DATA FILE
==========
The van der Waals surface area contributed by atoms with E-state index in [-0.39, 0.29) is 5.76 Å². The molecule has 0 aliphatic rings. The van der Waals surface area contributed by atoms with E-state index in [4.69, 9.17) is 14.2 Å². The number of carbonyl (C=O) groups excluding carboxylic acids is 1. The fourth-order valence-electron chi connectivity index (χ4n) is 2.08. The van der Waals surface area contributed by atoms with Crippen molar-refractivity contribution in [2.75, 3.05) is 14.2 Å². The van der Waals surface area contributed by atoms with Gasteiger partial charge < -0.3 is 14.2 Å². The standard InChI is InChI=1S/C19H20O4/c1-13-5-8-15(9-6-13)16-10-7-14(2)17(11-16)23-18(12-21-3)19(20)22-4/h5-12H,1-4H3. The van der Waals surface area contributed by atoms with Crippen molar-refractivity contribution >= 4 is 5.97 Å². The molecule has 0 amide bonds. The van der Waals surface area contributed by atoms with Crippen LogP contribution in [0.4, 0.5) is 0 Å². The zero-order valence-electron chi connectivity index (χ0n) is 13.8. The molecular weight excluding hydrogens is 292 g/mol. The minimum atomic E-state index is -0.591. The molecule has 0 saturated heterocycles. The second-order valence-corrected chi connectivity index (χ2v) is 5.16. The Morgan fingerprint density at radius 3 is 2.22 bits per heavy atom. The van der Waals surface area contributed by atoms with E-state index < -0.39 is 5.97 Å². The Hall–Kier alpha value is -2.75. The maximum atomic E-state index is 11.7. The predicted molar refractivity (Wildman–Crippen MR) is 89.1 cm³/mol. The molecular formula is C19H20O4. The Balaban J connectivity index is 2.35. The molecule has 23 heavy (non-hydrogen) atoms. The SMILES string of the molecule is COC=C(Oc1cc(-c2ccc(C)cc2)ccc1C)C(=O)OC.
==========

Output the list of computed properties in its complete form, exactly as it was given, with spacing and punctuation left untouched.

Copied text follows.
The van der Waals surface area contributed by atoms with E-state index in [-0.39, 0.29) is 5.76 Å². The molecule has 0 aliphatic rings. The van der Waals surface area contributed by atoms with E-state index in [4.69, 9.17) is 14.2 Å². The number of carbonyl (C=O) groups excluding carboxylic acids is 1. The fourth-order valence-electron chi connectivity index (χ4n) is 2.08. The van der Waals surface area contributed by atoms with Crippen molar-refractivity contribution in [2.75, 3.05) is 14.2 Å². The van der Waals surface area contributed by atoms with Gasteiger partial charge < -0.3 is 14.2 Å². The standard InChI is InChI=1S/C19H20O4/c1-13-5-8-15(9-6-13)16-10-7-14(2)17(11-16)23-18(12-21-3)19(20)22-4/h5-12H,1-4H3. The van der Waals surface area contributed by atoms with Crippen molar-refractivity contribution >= 4 is 5.97 Å². The molecule has 0 amide bonds. The van der Waals surface area contributed by atoms with Crippen LogP contribution in [0.4, 0.5) is 0 Å². The zero-order valence-electron chi connectivity index (χ0n) is 13.8. The molecular weight excluding hydrogens is 292 g/mol. The minimum atomic E-state index is -0.591. The molecule has 0 saturated heterocycles. The second-order valence-corrected chi connectivity index (χ2v) is 5.16. The Morgan fingerprint density at radius 3 is 2.22 bits per heavy atom. The van der Waals surface area contributed by atoms with E-state index < -0.39 is 5.97 Å². The Hall–Kier alpha value is -2.75. The maximum atomic E-state index is 11.7. The predicted molar refractivity (Wildman–Crippen MR) is 89.1 cm³/mol. The molecular formula is C19H20O4. The Balaban J connectivity index is 2.35. The molecule has 23 heavy (non-hydrogen) atoms. The SMILES string of the molecule is COC=C(Oc1cc(-c2ccc(C)cc2)ccc1C)C(=O)OC.